Colorado-based Ball Aerospace has announced it has delivered the Operational Land Imager 2 (OLI-2) for Landsat 9, the company said.
Ball Aerospace said it has completed the development of the instrument on schedule and under budget. Ball will continue to support instrument integration and spacecraft-level testing, working closely with NASA and the Landsat 9 spacecraft provider.
The Operational Land Imager 2 design is a virtual copy of the instrument´s predecessor, which launched in 2013 on the Landsat 8 spacecraft and is operating past its design life with no interruptions to operations for more than six years. OLI-2 is a push-broom sensor with a four-mirror telescope that takes measurements in the visible, near infrared and shortwave infrared portions of the electromagnetic spectrum. The instrument images the entire globe every 16 days at resolutions as high as 15 meters, which is sufficient to resolve land cover features such as forests, farms and urban centers.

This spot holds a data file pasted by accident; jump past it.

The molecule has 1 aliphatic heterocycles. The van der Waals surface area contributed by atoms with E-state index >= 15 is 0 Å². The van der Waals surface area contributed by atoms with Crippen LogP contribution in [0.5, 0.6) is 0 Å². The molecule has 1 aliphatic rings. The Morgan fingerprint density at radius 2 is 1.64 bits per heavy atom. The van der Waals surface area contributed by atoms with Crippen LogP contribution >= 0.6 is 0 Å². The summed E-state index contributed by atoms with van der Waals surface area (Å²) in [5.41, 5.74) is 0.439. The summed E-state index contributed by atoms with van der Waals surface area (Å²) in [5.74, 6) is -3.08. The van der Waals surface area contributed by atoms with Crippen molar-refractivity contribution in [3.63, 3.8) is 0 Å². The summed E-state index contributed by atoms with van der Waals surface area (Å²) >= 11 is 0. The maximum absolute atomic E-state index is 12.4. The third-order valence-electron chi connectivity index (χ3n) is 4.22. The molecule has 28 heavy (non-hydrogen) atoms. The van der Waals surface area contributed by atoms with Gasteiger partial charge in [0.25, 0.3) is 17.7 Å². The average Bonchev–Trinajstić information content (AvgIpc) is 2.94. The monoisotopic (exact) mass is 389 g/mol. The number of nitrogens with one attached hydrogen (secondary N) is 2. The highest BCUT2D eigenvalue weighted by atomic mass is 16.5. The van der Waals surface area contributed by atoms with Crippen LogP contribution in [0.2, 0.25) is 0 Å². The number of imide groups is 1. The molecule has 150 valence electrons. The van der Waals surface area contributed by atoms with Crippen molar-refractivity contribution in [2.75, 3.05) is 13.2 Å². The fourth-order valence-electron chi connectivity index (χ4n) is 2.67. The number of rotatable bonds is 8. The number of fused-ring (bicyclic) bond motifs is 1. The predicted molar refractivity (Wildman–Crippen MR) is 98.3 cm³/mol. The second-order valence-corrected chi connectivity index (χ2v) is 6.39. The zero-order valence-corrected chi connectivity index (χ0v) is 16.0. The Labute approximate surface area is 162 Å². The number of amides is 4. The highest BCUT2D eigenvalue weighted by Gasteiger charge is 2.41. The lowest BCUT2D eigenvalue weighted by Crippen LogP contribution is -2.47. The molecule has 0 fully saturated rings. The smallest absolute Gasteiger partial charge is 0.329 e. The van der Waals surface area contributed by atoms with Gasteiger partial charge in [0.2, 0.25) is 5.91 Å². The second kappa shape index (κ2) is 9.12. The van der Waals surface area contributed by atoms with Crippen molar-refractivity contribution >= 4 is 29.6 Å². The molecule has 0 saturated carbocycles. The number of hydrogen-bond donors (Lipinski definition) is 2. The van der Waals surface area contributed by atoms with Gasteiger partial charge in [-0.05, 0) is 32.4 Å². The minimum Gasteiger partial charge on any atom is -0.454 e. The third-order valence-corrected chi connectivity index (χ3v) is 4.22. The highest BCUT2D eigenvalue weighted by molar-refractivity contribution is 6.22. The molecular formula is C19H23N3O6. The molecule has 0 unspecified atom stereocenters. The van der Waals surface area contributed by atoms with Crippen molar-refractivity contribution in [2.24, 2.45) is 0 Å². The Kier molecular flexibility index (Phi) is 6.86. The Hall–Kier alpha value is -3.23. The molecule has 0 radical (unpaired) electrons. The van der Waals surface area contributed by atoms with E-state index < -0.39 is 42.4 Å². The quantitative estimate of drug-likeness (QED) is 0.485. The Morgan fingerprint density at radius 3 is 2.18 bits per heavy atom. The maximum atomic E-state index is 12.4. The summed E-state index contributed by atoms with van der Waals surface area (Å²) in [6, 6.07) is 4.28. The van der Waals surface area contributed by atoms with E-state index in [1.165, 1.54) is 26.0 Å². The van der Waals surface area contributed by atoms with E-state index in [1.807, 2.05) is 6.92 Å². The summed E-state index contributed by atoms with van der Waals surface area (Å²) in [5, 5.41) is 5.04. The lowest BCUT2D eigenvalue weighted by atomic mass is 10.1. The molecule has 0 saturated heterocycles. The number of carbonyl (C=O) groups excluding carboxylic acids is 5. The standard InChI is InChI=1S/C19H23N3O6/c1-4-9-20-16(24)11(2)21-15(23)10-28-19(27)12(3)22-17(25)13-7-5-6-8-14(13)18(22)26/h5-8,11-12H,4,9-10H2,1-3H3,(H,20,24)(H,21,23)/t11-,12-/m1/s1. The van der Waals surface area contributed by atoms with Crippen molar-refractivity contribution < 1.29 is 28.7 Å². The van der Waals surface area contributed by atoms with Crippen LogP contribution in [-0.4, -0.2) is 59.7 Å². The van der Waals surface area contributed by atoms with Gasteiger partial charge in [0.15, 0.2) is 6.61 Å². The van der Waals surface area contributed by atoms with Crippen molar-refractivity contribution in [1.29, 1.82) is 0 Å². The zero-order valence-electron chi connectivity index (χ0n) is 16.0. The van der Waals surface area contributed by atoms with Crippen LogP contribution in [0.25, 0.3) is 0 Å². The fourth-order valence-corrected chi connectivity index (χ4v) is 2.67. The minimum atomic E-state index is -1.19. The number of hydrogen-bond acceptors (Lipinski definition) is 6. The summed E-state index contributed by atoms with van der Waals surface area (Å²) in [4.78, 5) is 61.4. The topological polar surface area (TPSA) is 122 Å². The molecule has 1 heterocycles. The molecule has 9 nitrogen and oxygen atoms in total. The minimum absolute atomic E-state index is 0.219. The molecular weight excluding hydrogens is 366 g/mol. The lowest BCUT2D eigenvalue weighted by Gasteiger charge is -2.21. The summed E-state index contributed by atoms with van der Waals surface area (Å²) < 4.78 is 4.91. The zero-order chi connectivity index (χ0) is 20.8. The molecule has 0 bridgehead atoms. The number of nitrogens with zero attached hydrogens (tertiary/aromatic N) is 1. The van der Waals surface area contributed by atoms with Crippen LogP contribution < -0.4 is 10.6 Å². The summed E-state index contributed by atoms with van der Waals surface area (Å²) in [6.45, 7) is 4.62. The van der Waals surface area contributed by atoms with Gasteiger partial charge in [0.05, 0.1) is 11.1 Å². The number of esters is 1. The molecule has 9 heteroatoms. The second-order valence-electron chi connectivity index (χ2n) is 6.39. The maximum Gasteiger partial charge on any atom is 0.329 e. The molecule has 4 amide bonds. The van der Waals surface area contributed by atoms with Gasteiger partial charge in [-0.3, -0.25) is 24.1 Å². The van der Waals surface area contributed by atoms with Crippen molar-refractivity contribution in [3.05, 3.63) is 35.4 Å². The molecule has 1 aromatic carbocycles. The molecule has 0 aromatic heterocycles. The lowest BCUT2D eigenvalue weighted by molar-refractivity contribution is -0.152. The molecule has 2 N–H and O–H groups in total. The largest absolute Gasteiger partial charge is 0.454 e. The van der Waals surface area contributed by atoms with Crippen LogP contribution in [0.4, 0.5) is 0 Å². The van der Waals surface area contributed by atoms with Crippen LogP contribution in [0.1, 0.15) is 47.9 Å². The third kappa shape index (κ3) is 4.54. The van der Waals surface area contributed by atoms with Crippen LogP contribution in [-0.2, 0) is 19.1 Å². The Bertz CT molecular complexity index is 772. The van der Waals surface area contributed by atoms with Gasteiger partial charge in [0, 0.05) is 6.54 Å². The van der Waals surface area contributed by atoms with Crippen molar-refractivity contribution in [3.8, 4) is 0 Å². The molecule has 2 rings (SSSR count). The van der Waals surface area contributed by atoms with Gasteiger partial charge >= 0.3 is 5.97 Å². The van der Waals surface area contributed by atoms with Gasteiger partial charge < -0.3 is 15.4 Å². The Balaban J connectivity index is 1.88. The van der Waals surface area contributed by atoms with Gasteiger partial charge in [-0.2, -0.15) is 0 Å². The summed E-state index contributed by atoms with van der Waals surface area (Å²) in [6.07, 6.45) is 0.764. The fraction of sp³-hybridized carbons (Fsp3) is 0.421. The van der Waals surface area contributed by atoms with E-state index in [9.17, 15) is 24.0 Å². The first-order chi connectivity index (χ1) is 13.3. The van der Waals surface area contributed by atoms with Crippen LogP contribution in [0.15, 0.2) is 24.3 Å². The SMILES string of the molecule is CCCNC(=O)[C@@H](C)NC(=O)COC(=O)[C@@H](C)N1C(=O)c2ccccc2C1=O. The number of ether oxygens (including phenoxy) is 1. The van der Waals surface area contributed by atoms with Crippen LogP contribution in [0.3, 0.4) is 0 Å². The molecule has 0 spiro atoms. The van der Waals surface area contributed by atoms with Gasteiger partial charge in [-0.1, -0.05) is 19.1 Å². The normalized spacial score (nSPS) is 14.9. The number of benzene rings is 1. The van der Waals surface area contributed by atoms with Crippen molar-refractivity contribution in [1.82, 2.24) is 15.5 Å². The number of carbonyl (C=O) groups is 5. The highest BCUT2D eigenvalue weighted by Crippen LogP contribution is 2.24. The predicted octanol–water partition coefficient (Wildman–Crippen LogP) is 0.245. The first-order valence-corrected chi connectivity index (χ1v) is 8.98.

A partnership between NASA and the US Geological Survey and industry, Landsat Earth-observing satellite missions have gathered multispectral imagery from space for more than 45 years, helping scientists understand the impacts of human activity and natural events on our planet through constant monitoring of land changes. Landsat 9 is the latest satellite in the Landsat series–it will continue Landsat´s record-setting archive of Earth´s land surface upon its 2020 launch.
Ball Corporation (NYSE:BLL) supplies innovative, sustainable aluminum packaging solutions for beverage, personal care and household products customers, as well as aerospace and other technologies and services primarily for the US government. Ball Corporation and its subsidiaries employ 17,500 people worldwide and reported 2018 net sales of USD 11.6 billion.